Matt and Kim — “Lightning”

Tift Merritt — “Traveling Alone”

Miguel — “Kaleidoscope Dream”

Van Morrison — “Born to Sing: No Plan B”

Papa Roach — “The Connection”

Chris Rene — “I’m Right Here”

Taken By Trees — “Other Worlds”

The Tragically Hip — “Now for Plan A”



Ralph “Soul” Jackson — “For Just One Second” (MP3)

Ralph “Soul” Jackson has been an R&B singer for nearly 50 years, hailing from a part of the world where God-given soul talents seem to run in the waters. Jackson comes from Phenix City, Ala., deep in the so-called “Black Belt” where music is an essential part of life. His first single was released in 1965 after Rick Hall brought Jackson to Muscle Shoals to work in his FAME studios. Since then the singer has kept up his rigorous performing schedule, as he says “I grew up in the country, a hard working environment where your ass had to get out there and work.” Jackson became known as the Alabama Love Man for his special appeal to female music fans. “See, I may sing my songs from the gut but they come from my heart. I learned very early that women appreciate attention, I’m not singing for women, I sing to them.” Now after all these years, Jackson is releasing his debut album “The Alabama Love Man” on Tuesday. — Sarah Zupko


Cauldron — “Nitebreaker” (stream)

Prolific Canadian heavy metal band Cauldron return to action Oct. 8 with “Tomorrow’s Lost,” their third full-length album in four years for Earache Records. Arena-worthy anthem “Nitebreaker” is a headbanging highlight from the forthcoming album, which sees Cauldron hone their songwriting, tighten their guitar attack, and fire-off the most memorable chorus of their career. “Tomorrow’s Lost” is a game changer and a must for fans of traditional metal/rock in the vein of Iron Maiden, Judas Priest, Scorpions and Angel Witch. Check it out and wreck your neck. — Dean Brown




Cajmere — “Chit Chat” (Clubhouse Remix) (MP3) from “Only 4 U”

On October 30th, Strut Records will release a compendium of classic Chicago house music from Cajmere and Cajul Records. “Only 4 U: The Sound of Cajmere & Cajual Records 1992 — 2012” will feature two discs of dancefloor tunes, including Cajmere’s “Chit Chat” (Clubhouse Remix).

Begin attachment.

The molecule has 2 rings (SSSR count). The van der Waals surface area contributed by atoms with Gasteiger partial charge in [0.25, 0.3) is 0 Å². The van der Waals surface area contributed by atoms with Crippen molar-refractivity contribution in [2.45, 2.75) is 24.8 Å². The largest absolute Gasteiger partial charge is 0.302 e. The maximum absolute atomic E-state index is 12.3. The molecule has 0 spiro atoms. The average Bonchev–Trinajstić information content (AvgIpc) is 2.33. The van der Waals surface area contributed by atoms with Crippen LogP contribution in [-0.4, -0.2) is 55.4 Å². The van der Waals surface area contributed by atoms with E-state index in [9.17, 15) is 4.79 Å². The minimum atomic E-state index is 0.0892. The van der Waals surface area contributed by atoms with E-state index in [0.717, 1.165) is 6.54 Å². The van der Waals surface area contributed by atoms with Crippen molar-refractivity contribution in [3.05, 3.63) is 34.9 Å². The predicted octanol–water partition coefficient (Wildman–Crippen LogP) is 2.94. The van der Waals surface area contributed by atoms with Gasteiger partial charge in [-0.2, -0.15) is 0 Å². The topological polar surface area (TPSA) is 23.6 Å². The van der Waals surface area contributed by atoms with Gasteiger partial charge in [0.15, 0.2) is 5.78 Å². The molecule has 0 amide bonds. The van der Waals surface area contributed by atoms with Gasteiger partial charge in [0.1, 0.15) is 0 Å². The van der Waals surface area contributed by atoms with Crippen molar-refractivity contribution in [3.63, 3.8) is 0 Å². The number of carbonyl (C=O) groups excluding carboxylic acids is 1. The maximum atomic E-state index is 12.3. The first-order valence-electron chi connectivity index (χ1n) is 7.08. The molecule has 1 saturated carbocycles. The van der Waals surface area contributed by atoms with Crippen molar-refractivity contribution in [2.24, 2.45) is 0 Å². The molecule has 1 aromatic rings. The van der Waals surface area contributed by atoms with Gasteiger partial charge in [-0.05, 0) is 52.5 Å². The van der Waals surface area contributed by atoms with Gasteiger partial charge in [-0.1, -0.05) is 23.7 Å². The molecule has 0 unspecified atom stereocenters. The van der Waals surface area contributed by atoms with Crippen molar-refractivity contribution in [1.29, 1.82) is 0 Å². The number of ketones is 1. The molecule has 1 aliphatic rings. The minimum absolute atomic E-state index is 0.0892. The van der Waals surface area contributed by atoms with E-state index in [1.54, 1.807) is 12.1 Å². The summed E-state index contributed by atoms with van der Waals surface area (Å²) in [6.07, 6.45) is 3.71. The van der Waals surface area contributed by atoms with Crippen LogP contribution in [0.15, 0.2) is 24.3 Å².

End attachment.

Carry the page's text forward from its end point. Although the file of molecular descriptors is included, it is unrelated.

of Montreal — “Micro University” (MP3)

of Montreal have a new album coming out on Oct. 23 and it’s a collection of rarities called “Daughter of Cloud.” “Micro University” dates from 2006 and is one of 17 songs presented on the record.


Stay+ — “Crashed” (stream)

The UK hipster house duo Stay+ has offered up “Crashed,” another new track from their upcoming November album. It’s a soulful club banger.




Wax Tailor (feat. Aloe Blacc) — “Time to Go” (video)

French downtempo/ trip-hop producer Wax Tailor (Jean-Christophe Le Saoût) returns this month with his fourth album, “Dusty Rainbow From the Dark,” a 22-track affair conceived of as a concept album inspired by how children look at the world. Le Saoût has brought in a large cast to bring his dreamworld to life, including Aloe Blacc who features on this video for the very soulful “Time to Go.” Other featured guests include Shana Halligan (Bitter:Sweet), Elzhi, Jennifer Charles (Dan the Automator’s Lovage project), Charlotte Savary, Mattic, and more. The tour accompanying this release is a major theatrical venture with more than 20 directors contributing to bringing the musical concepts to life. – Sarah Zupko




Crystal Castles — “Wrath of God” (MP3)

Crystal Castles are back with a new album Nov. 6 called “(III)” and “Wrath of God” is the dreamy and ethereal electro-groove preview track. Great stuff.


Mayer Hawthorne — “No Strings” (RAC Remix) (MP3)

This Monday indie soulster Mayer Hawthorne is releasing an EP featuring remixes from his recent record, “How Do You Do.” With six tracks, it’s a beefy EP containing interpretations of his songs by the likes of Dam-Funk, RAC, The Bakaboyz and more.